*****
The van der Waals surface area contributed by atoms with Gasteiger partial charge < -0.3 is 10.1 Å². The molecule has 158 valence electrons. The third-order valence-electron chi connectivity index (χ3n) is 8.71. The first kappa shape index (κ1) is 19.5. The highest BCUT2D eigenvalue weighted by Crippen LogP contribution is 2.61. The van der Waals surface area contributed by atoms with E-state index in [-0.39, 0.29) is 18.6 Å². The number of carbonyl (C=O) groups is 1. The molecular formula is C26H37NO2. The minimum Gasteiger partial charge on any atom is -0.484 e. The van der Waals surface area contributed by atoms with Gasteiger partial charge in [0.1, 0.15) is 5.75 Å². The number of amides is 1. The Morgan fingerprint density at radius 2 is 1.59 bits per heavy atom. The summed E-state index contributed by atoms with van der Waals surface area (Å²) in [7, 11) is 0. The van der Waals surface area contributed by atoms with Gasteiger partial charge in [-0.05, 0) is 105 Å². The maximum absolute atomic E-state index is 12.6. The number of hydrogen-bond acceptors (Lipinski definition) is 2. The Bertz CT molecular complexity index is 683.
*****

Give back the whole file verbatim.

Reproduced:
The van der Waals surface area contributed by atoms with Gasteiger partial charge < -0.3 is 10.1 Å². The molecule has 158 valence electrons. The third-order valence-electron chi connectivity index (χ3n) is 8.71. The first kappa shape index (κ1) is 19.5. The highest BCUT2D eigenvalue weighted by Crippen LogP contribution is 2.61. The van der Waals surface area contributed by atoms with E-state index in [-0.39, 0.29) is 18.6 Å². The number of carbonyl (C=O) groups is 1. The molecular formula is C26H37NO2. The minimum Gasteiger partial charge on any atom is -0.484 e. The van der Waals surface area contributed by atoms with Gasteiger partial charge in [0.1, 0.15) is 5.75 Å². The number of amides is 1. The Morgan fingerprint density at radius 2 is 1.59 bits per heavy atom. The summed E-state index contributed by atoms with van der Waals surface area (Å²) in [7, 11) is 0. The van der Waals surface area contributed by atoms with Gasteiger partial charge in [-0.05, 0) is 105 Å². The maximum absolute atomic E-state index is 12.6. The number of hydrogen-bond acceptors (Lipinski definition) is 2. The Bertz CT molecular complexity index is 683.